Now that The New York Times pay wall is live, you only get 10 free clicks a month. For those worried about hitting their limit, we're taking a look through the paper each morning to find the stories that can make your clicks count.

Top Stories: In news analysis of the debate Peter Baker goes for the metaphors when discussing Obama: "Thirteen days after he took presidential decorum to a Xanax extreme, he tucked away a dinner of steak and potatoes and then went out on stage with plenty of red meat for anxious supporters." 

World: The exit visa requirement is exiting Cuba "possibly letting many more Cubans depart for vacations, or forever, with only a passport and a visa from the country where they plan to go." 

U.S.: Kennebunk, Maine is abuzz with the scandal of a a Zumba instructor who police say was running a brothel out of her studio and a client list is coming out out with rumors that "prominent" members of the community are on it. 

New York: Hawaiian pilgrims stop in Utica to pay tribute to Mother Marianne Cope who was canonized by Pope Benedict XVI.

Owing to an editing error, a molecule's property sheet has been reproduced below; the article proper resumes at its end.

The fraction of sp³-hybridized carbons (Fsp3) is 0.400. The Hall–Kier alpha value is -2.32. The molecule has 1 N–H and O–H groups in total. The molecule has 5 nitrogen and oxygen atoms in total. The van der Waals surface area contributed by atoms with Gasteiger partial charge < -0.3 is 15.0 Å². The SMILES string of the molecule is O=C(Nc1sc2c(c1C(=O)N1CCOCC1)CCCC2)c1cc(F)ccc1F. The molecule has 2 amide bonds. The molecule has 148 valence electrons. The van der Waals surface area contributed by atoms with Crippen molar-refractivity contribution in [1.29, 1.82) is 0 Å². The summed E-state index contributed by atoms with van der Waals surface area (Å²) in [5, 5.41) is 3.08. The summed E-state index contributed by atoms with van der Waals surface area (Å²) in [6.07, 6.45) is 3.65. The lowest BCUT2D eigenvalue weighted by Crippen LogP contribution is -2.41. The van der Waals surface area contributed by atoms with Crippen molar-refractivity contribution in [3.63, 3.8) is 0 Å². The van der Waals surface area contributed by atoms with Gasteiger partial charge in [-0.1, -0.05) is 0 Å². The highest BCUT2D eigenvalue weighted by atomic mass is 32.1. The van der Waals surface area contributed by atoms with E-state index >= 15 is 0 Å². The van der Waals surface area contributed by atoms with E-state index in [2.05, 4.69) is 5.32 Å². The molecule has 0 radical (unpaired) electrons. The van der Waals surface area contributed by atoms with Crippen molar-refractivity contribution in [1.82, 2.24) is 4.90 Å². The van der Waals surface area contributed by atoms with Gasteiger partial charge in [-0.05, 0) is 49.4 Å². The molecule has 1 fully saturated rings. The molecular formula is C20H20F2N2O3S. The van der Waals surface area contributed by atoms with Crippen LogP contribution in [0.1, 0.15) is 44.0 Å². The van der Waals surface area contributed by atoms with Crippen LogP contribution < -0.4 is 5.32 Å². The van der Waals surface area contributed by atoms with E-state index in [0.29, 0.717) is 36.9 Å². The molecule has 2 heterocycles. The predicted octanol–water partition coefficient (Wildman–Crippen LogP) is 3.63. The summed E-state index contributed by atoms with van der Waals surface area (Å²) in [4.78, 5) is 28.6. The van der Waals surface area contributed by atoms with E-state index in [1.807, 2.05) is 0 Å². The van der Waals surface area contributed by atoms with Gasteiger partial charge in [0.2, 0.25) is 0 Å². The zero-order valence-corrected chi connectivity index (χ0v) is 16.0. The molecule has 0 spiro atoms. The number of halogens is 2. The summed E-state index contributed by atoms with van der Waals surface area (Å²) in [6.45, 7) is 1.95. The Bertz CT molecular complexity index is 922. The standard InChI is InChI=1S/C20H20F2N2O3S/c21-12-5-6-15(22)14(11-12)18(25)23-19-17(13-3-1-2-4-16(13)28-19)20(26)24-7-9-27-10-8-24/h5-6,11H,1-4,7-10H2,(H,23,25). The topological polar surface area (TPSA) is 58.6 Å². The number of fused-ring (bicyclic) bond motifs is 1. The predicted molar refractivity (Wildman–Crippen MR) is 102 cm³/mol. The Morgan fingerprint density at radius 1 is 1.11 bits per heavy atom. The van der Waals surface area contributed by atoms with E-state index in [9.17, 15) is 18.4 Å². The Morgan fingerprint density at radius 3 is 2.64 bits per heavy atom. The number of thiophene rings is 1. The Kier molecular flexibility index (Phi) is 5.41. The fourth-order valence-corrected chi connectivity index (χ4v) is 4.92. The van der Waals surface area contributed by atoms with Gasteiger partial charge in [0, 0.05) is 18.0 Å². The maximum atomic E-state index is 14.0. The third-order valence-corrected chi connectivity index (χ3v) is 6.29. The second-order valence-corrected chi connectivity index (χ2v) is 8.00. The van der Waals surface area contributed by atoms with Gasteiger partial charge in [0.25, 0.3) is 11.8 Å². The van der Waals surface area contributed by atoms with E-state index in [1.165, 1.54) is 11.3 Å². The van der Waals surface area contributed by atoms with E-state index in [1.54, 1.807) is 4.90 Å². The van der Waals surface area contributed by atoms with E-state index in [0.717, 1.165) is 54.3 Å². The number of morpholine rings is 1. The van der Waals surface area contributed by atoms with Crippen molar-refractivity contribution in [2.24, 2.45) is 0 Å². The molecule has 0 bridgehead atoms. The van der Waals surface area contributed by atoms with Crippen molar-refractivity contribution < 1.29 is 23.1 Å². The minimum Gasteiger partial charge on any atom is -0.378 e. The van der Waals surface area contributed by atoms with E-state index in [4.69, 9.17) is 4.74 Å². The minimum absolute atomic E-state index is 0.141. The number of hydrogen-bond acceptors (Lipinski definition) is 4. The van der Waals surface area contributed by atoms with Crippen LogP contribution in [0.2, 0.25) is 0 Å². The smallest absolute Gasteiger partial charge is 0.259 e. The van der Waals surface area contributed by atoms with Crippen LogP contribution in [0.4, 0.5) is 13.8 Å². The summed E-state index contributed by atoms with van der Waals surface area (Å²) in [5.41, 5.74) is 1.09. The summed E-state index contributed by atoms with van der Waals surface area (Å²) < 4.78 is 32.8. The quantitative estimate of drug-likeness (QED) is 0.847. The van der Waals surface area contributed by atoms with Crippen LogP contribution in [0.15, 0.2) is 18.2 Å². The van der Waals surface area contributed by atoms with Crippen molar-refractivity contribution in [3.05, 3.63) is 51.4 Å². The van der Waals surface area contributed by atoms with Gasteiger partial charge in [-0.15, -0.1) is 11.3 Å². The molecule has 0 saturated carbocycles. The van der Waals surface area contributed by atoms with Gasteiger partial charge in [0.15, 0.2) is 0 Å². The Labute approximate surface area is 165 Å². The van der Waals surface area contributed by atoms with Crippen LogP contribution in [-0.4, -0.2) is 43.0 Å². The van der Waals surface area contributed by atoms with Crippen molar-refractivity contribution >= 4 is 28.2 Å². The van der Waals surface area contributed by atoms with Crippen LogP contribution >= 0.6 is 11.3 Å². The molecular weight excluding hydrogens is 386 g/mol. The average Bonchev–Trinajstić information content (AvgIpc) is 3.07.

Business: The battery maker A123 Systems' filing for bankruptcy "may well become a political football in the presidential campaign, in which energy policy has been a leading topic." 

Science: European astronomers have found a planet with the same mass as Earth's in Alpha Centauri albeit "hellish surface temperatures."

Health: Criminal investigators from the Food and Drug Administration paid a visit to the company tied to the meningitis outbreak "in the first public indication that the federal government was preparing a case against" them.  

Sports: A Detroit native living in New York takes a road trip to pay his first visit to Comerica Park, asking: "What if the whole experience is just another dreary episode in The Great Overpriced American Racket of Keeping the People Entertained?" 

Opinion: Jeffrey A. Meyer on Supreme Court cases about privacy rights and "police dog sniffs."

Movies: Argo, which focuses on a "footnote" of the Iranian hostage crisis, is met with mixed responses from the former hostages, but "they are mostly happy to be remembered, even as the backdrop for someone else’s story." 

Dining & Wine: Eric Asimov cooks up a batch of the White House Honey Ale with help from the brewmaster from Brooklyn Brewery and determines, "it was good. Very good."